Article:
The pace of trade will likely remain sluggish in 2023 as volumes are weighed down by inflationary pressures and the war in Ukraine, according to the World Trade Organization.
Global trade volume in 2022 came in below estimates at 2.7% growth, well below 2021’s figure of 9.4%. Growth in trade fell from an average of 4.2% in the first three quarters of 2022 before falling to 2.4% in the fourth quarter, according to the WTO’s latest outlook report.
The value of merchandise traded, however, rose by 12% to $25.3 trillion, driven by higher commodity prices.
Contributing to the volume slump were high energy and grain prices in multiple regions, caused in part by the war in Ukraine and sanctions against Russia, in addition to the impact of COVID-19 in China and higher interest rates from central banks trying to tame inflation.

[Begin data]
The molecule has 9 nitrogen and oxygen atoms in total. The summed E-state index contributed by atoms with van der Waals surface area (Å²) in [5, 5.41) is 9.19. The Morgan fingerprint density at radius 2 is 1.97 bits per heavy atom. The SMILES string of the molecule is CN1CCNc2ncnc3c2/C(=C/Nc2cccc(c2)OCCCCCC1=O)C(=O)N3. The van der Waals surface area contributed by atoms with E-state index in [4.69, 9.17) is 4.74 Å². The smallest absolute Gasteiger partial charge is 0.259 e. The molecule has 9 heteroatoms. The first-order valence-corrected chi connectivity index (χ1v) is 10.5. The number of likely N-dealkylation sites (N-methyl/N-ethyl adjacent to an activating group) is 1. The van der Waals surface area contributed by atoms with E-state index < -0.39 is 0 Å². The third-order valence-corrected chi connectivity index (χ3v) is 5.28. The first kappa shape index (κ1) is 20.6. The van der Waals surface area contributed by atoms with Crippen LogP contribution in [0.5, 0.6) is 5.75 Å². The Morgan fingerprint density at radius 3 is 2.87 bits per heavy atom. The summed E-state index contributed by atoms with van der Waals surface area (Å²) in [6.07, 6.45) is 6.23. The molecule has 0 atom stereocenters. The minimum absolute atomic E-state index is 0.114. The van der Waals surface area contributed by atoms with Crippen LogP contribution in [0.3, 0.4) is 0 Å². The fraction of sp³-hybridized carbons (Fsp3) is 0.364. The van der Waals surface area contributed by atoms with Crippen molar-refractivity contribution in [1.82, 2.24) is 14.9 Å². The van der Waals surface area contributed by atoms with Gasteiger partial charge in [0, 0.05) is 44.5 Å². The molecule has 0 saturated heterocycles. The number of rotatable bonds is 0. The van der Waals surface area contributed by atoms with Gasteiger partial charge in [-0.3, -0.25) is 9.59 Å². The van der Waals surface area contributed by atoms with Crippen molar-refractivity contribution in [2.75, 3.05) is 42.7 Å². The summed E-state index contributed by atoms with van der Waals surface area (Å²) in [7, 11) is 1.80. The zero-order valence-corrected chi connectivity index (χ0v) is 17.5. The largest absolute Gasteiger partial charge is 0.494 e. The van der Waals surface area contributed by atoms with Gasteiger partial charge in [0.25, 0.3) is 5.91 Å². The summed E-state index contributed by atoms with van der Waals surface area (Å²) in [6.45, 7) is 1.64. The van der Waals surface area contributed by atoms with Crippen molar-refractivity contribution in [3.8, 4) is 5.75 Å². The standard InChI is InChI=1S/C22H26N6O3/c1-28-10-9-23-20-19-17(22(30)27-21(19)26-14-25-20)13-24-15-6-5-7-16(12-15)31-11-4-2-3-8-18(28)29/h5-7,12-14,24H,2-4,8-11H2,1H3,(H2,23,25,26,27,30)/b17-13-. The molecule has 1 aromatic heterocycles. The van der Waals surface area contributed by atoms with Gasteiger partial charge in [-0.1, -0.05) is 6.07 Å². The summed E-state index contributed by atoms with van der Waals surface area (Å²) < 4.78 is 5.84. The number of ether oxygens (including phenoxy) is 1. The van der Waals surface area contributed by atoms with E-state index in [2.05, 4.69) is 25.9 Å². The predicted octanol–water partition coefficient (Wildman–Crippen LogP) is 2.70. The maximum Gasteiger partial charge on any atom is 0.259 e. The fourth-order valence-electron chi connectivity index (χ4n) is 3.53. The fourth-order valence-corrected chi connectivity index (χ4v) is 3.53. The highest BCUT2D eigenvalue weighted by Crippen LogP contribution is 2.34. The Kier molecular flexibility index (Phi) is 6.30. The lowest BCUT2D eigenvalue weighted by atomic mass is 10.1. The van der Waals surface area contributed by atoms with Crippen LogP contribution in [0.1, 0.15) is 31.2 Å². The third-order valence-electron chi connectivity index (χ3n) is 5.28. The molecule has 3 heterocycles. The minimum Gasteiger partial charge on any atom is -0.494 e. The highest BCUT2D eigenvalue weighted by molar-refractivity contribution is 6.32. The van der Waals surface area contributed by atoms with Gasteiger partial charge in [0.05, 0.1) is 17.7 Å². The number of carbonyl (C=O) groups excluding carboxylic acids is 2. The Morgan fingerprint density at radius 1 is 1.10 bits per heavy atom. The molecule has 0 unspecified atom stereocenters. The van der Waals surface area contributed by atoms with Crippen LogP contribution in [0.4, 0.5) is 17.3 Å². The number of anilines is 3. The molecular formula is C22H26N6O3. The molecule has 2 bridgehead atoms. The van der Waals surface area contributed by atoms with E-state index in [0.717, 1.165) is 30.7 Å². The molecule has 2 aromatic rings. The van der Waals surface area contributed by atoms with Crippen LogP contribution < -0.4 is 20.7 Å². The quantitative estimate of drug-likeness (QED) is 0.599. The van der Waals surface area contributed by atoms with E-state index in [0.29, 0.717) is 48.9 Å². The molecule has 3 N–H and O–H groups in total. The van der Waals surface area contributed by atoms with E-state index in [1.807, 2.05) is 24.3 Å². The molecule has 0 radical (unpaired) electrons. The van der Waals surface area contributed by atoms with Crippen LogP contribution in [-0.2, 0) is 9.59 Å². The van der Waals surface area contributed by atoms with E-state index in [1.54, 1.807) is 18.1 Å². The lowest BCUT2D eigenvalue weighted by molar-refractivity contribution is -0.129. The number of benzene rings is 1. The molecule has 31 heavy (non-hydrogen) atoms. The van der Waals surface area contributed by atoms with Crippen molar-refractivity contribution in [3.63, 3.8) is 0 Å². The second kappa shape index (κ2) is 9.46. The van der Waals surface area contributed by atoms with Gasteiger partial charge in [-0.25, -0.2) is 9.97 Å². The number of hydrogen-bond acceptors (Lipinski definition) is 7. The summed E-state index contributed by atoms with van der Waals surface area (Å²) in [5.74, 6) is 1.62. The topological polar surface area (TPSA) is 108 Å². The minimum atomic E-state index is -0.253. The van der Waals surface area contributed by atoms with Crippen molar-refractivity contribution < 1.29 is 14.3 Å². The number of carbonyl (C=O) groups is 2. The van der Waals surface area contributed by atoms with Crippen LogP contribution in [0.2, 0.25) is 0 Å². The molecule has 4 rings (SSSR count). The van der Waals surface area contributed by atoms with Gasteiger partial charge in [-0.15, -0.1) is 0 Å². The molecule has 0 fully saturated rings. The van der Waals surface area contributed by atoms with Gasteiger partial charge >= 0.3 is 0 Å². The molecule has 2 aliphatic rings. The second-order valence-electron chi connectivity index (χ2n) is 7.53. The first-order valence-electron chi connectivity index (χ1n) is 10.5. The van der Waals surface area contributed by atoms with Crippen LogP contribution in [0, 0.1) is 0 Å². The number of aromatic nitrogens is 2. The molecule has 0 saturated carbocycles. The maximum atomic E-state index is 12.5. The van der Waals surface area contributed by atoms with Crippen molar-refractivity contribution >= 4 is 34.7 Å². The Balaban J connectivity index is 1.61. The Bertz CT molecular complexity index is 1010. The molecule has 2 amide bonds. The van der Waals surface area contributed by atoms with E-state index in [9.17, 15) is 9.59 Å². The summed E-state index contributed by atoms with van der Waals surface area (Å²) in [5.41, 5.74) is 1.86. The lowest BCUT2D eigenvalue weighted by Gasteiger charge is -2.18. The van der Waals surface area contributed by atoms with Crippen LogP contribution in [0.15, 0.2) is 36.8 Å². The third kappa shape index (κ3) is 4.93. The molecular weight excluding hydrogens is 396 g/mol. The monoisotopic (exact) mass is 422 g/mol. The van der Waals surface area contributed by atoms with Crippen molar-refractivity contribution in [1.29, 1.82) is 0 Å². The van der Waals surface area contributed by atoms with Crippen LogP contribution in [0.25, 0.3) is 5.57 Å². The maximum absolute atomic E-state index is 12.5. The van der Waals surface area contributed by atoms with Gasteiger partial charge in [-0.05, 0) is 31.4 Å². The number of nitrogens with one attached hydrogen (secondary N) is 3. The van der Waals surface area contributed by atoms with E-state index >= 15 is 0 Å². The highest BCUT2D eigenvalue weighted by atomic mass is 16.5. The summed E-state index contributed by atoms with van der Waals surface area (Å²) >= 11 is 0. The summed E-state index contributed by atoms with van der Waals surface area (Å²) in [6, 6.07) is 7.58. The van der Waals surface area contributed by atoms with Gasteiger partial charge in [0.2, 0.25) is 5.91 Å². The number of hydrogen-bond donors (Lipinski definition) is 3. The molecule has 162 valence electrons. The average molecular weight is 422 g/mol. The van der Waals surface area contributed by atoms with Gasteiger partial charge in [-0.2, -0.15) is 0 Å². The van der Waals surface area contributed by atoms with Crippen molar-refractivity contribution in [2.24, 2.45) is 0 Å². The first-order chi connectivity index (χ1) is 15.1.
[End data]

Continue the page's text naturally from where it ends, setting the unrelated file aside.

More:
Still, 2022’s number came in above a worst-case scenario of a 0.5% growth rate, calculated at the outbreak of the war in Ukraine. The WTO noted in the report that trade was “more resilient than expected” for most of 2022 despite global disruption.
For 2023, WTO economists project growth in trade volume of 1.7%, which the report called “subpar.” While 2023’s projections would fall below last year’s figure, it would still be an increase from the October estimate of 1%. The WTO forecasts growth will accelerate to 3.2% in 2024.
But the report cautioned that several unknowns could complicate trade going forward.
“[T]his estimate is more uncertain than usual due to the presence of substantial downside risks, including rising geopolitical tensions, global food insecurity, the possibility of unforeseen fallouts from monetary tightening, risks to financial stability and increasing levels of debt,” the WTO said in the report.